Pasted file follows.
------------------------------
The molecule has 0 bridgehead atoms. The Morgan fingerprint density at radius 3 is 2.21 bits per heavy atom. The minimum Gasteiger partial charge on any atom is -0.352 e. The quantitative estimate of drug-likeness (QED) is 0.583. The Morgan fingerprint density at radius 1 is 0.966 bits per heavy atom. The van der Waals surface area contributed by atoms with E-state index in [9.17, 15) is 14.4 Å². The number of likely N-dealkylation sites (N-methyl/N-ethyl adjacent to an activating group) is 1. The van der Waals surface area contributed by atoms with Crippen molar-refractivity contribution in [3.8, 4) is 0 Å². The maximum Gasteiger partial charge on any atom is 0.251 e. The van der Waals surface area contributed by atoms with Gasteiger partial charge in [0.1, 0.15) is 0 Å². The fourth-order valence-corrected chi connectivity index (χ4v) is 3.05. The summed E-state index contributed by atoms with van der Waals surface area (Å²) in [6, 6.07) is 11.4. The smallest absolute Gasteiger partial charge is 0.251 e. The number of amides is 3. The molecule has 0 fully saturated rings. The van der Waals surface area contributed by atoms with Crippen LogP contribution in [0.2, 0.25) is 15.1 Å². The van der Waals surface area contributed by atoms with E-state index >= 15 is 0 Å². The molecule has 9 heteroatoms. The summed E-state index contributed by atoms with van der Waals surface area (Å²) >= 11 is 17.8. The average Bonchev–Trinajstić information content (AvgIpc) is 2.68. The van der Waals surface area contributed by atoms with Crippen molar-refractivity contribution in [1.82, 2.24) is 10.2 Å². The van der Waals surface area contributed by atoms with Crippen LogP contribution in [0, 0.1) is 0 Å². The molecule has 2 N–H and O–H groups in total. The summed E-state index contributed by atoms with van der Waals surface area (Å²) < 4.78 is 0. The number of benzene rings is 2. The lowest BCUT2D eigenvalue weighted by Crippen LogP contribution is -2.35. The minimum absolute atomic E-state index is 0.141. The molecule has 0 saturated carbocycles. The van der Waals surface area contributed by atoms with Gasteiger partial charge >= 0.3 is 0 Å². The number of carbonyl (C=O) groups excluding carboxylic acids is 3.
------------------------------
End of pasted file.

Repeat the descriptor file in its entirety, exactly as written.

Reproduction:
The molecule has 0 bridgehead atoms. The Morgan fingerprint density at radius 3 is 2.21 bits per heavy atom. The minimum Gasteiger partial charge on any atom is -0.352 e. The quantitative estimate of drug-likeness (QED) is 0.583. The Morgan fingerprint density at radius 1 is 0.966 bits per heavy atom. The van der Waals surface area contributed by atoms with E-state index in [9.17, 15) is 14.4 Å². The number of likely N-dealkylation sites (N-methyl/N-ethyl adjacent to an activating group) is 1. The van der Waals surface area contributed by atoms with Crippen molar-refractivity contribution in [3.8, 4) is 0 Å². The maximum Gasteiger partial charge on any atom is 0.251 e. The van der Waals surface area contributed by atoms with Gasteiger partial charge in [0.1, 0.15) is 0 Å². The fourth-order valence-corrected chi connectivity index (χ4v) is 3.05. The summed E-state index contributed by atoms with van der Waals surface area (Å²) in [6, 6.07) is 11.4. The smallest absolute Gasteiger partial charge is 0.251 e. The number of amides is 3. The molecule has 0 fully saturated rings. The van der Waals surface area contributed by atoms with Crippen LogP contribution in [0.2, 0.25) is 15.1 Å². The van der Waals surface area contributed by atoms with E-state index >= 15 is 0 Å². The molecule has 9 heteroatoms. The summed E-state index contributed by atoms with van der Waals surface area (Å²) >= 11 is 17.8. The average Bonchev–Trinajstić information content (AvgIpc) is 2.68. The van der Waals surface area contributed by atoms with Crippen molar-refractivity contribution in [1.82, 2.24) is 10.2 Å². The van der Waals surface area contributed by atoms with Crippen LogP contribution in [0, 0.1) is 0 Å². The molecule has 2 N–H and O–H groups in total. The summed E-state index contributed by atoms with van der Waals surface area (Å²) < 4.78 is 0. The number of benzene rings is 2. The lowest BCUT2D eigenvalue weighted by Crippen LogP contribution is -2.35. The minimum absolute atomic E-state index is 0.141. The molecule has 0 saturated carbocycles. The van der Waals surface area contributed by atoms with Gasteiger partial charge >= 0.3 is 0 Å². The number of carbonyl (C=O) groups excluding carboxylic acids is 3.